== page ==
Choosing a saltwater fishing reel can be a complicated matter depending on many different factors. From a general standpoint you need to select a reel that will not corrode from the heavy saltwater that will inevitably land on your reel. Saltwater is much more destructive to a reel than fresh water so it is imperative that you clean your reels after each use with a cloth. If you will not be fishing again soon you should take the vital pieces apart and make sure they are cleaned and freshly oiled when applicable.
You first decision regarding a reel is matching it to what you are fishing for. You will need a large reel for sure. Unless you are fishing for snappers or only the smallest species available I would recommend a reel that holds at least two hundred yards of line, in some cases much larger. You need to remember that salt water fish fight much harder than their fresh water cousins. For starters they are much larger and even the largest can be caught much more regularly.
The same live shrimp that you can catch ten inch Snapper on all day will also entice a Tarpon weighing more than one hundred pounds to strike. That is often the beauty of salt water fishing; you never know what fish will be on your line next.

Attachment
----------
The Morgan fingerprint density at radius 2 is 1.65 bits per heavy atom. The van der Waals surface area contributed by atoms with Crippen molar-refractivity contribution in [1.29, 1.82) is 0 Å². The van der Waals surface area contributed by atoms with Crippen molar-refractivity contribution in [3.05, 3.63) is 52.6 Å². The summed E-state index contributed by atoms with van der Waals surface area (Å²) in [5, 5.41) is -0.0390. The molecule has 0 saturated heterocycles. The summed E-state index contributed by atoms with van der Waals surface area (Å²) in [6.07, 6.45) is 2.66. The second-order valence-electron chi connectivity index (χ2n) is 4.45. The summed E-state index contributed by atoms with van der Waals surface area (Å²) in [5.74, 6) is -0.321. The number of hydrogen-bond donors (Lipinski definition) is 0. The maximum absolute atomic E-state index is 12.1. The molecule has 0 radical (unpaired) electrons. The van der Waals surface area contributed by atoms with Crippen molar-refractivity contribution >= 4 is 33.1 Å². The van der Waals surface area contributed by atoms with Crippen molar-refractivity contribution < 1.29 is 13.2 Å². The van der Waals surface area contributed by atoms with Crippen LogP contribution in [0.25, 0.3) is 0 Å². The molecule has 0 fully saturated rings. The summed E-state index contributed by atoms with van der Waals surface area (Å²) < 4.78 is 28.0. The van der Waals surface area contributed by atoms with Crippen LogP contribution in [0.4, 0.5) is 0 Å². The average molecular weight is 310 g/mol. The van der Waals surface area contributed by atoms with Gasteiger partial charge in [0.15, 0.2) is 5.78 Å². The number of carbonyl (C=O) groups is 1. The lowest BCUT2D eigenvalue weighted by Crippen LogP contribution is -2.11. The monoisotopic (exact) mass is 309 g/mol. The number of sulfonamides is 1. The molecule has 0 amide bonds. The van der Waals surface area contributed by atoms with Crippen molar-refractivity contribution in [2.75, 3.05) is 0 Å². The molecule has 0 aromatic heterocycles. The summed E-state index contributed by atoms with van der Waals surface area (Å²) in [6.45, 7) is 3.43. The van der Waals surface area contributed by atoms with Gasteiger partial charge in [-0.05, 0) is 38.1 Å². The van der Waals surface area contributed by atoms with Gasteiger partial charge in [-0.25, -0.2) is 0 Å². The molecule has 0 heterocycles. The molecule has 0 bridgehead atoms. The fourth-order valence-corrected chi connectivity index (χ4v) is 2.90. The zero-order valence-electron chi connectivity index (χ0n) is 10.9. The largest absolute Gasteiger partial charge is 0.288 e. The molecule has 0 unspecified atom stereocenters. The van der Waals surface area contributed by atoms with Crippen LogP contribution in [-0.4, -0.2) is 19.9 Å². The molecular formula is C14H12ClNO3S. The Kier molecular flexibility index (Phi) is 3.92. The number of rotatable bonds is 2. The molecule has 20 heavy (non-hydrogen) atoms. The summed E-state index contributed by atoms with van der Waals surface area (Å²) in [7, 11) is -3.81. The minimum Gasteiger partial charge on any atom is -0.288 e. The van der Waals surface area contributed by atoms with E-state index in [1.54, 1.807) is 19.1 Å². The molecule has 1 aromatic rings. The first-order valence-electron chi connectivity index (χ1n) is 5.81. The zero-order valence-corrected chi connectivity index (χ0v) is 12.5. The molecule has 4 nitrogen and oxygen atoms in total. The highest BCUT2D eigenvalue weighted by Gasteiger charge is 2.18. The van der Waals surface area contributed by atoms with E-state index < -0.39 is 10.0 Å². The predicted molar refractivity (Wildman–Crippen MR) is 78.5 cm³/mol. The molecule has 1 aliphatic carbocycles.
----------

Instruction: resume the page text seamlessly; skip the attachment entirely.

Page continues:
There is also a distinct difference in the method of fighting of these fish. A freshwater fish like a Largemouth Bass or a Northern Pike will often give a steady fight throughout. Saltwater fish tend to make huge runs for long distances. Therefore you need at least two to three hundred yards of line and you need a reel that has an excellent drag system. All of the equipment you use is important, but for salt water fishing the reel is without a doubt your most important piece of equipment. A good reel sufficient for catching ninety five percent of the fish you will catch in salt water costs about seventy five to one hundred and fifty dollars.
There are also many specialized situations that will require a special reel.
Surf fishing fits this topic of discussion. Every day in Florida you will see hundreds of fishermen at the local beaches surf fishing. You will notice they are using reels that are huge, often holding as much as five to six hundred yards of line. Often these fishermen are fishing for large species like King Mackerel and many different species of sharks. They need these huge reel because it is often important to be able to cast your line as much as one hundred yards or more from shore. When fishing for sharks anything goes, I have seen Hammerhead Sharks of over eight feet long caught from beaches. You would be surprised at just how many sharks are very close to the very beaches you swim and fish from.
Another aspect of a reel that is important are the number of ball bearings and gear ration that they possess. These factors are important in determining the power of the reel. By power I am referring to how much line is retrieved for each revolution of the handle.